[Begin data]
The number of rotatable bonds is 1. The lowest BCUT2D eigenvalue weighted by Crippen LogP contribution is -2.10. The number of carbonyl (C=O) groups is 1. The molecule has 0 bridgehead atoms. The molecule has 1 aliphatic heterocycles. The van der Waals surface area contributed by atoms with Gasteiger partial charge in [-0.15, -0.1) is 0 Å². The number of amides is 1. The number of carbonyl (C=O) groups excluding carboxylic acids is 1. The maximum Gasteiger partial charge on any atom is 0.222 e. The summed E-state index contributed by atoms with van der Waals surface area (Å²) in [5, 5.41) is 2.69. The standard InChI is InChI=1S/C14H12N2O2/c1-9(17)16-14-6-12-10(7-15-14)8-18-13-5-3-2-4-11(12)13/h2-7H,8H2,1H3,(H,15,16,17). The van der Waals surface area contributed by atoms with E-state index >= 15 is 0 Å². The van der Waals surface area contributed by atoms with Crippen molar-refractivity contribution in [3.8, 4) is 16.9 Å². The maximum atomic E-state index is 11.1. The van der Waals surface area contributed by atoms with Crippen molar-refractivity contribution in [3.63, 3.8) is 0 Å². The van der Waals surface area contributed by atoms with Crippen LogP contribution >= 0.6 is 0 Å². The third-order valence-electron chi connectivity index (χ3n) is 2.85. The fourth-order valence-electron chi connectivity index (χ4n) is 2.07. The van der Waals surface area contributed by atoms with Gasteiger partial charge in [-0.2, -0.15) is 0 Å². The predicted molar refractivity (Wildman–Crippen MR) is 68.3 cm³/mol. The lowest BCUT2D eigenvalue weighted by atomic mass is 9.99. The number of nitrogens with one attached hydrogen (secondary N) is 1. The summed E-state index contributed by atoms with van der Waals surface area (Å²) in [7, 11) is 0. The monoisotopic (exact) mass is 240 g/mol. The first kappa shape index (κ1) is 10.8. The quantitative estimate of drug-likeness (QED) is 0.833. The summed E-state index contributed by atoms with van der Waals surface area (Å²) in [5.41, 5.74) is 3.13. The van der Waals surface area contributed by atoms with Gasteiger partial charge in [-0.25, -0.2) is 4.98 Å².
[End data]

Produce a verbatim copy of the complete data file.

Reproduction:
The number of rotatable bonds is 1. The lowest BCUT2D eigenvalue weighted by Crippen LogP contribution is -2.10. The number of carbonyl (C=O) groups is 1. The molecule has 0 bridgehead atoms. The molecule has 1 aliphatic heterocycles. The van der Waals surface area contributed by atoms with Gasteiger partial charge in [-0.15, -0.1) is 0 Å². The number of amides is 1. The number of carbonyl (C=O) groups excluding carboxylic acids is 1. The maximum Gasteiger partial charge on any atom is 0.222 e. The summed E-state index contributed by atoms with van der Waals surface area (Å²) in [5, 5.41) is 2.69. The standard InChI is InChI=1S/C14H12N2O2/c1-9(17)16-14-6-12-10(7-15-14)8-18-13-5-3-2-4-11(12)13/h2-7H,8H2,1H3,(H,15,16,17). The van der Waals surface area contributed by atoms with E-state index >= 15 is 0 Å². The van der Waals surface area contributed by atoms with Crippen molar-refractivity contribution in [3.8, 4) is 16.9 Å². The maximum atomic E-state index is 11.1. The van der Waals surface area contributed by atoms with Crippen molar-refractivity contribution in [3.63, 3.8) is 0 Å². The van der Waals surface area contributed by atoms with Crippen LogP contribution >= 0.6 is 0 Å². The third-order valence-electron chi connectivity index (χ3n) is 2.85. The fourth-order valence-electron chi connectivity index (χ4n) is 2.07. The van der Waals surface area contributed by atoms with Gasteiger partial charge in [-0.2, -0.15) is 0 Å². The predicted molar refractivity (Wildman–Crippen MR) is 68.3 cm³/mol. The lowest BCUT2D eigenvalue weighted by atomic mass is 9.99. The number of nitrogens with one attached hydrogen (secondary N) is 1. The summed E-state index contributed by atoms with van der Waals surface area (Å²) in [7, 11) is 0. The monoisotopic (exact) mass is 240 g/mol. The first kappa shape index (κ1) is 10.8. The quantitative estimate of drug-likeness (QED) is 0.833. The summed E-state index contributed by atoms with van der Waals surface area (Å²) in [5.41, 5.74) is 3.13. The van der Waals surface area contributed by atoms with Gasteiger partial charge in [-0.25, -0.2) is 4.98 Å².